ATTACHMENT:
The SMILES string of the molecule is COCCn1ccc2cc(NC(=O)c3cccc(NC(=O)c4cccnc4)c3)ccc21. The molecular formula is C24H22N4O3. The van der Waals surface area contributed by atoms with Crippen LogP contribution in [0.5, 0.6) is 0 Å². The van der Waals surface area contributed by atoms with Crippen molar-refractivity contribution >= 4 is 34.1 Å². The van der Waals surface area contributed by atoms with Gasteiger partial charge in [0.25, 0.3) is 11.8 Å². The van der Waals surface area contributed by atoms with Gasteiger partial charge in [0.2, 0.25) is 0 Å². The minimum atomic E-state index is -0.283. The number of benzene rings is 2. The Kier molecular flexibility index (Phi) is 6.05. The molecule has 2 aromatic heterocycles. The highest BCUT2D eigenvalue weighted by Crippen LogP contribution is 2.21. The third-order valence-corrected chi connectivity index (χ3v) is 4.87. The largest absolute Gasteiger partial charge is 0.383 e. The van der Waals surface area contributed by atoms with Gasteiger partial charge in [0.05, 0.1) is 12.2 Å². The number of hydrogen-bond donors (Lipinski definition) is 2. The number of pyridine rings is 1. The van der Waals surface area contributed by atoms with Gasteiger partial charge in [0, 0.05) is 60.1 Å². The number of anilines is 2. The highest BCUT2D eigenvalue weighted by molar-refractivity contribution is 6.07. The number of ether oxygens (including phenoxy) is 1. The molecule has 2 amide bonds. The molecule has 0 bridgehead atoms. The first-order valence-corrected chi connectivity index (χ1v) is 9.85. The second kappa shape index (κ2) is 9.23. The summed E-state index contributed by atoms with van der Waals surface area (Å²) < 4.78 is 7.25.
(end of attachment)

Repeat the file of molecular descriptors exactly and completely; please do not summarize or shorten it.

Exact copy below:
The SMILES string of the molecule is COCCn1ccc2cc(NC(=O)c3cccc(NC(=O)c4cccnc4)c3)ccc21. The molecular formula is C24H22N4O3. The van der Waals surface area contributed by atoms with Crippen LogP contribution in [0.5, 0.6) is 0 Å². The van der Waals surface area contributed by atoms with Crippen molar-refractivity contribution >= 4 is 34.1 Å². The van der Waals surface area contributed by atoms with Gasteiger partial charge in [0.25, 0.3) is 11.8 Å². The van der Waals surface area contributed by atoms with Gasteiger partial charge in [0.2, 0.25) is 0 Å². The minimum atomic E-state index is -0.283. The number of benzene rings is 2. The Kier molecular flexibility index (Phi) is 6.05. The molecule has 2 aromatic heterocycles. The highest BCUT2D eigenvalue weighted by Crippen LogP contribution is 2.21. The third-order valence-corrected chi connectivity index (χ3v) is 4.87. The largest absolute Gasteiger partial charge is 0.383 e. The van der Waals surface area contributed by atoms with Gasteiger partial charge in [0.05, 0.1) is 12.2 Å². The number of hydrogen-bond donors (Lipinski definition) is 2. The number of pyridine rings is 1. The van der Waals surface area contributed by atoms with Gasteiger partial charge in [0, 0.05) is 60.1 Å². The number of anilines is 2. The highest BCUT2D eigenvalue weighted by molar-refractivity contribution is 6.07. The number of ether oxygens (including phenoxy) is 1. The molecule has 2 amide bonds. The molecule has 0 bridgehead atoms. The first-order valence-corrected chi connectivity index (χ1v) is 9.85. The second kappa shape index (κ2) is 9.23. The summed E-state index contributed by atoms with van der Waals surface area (Å²) < 4.78 is 7.25.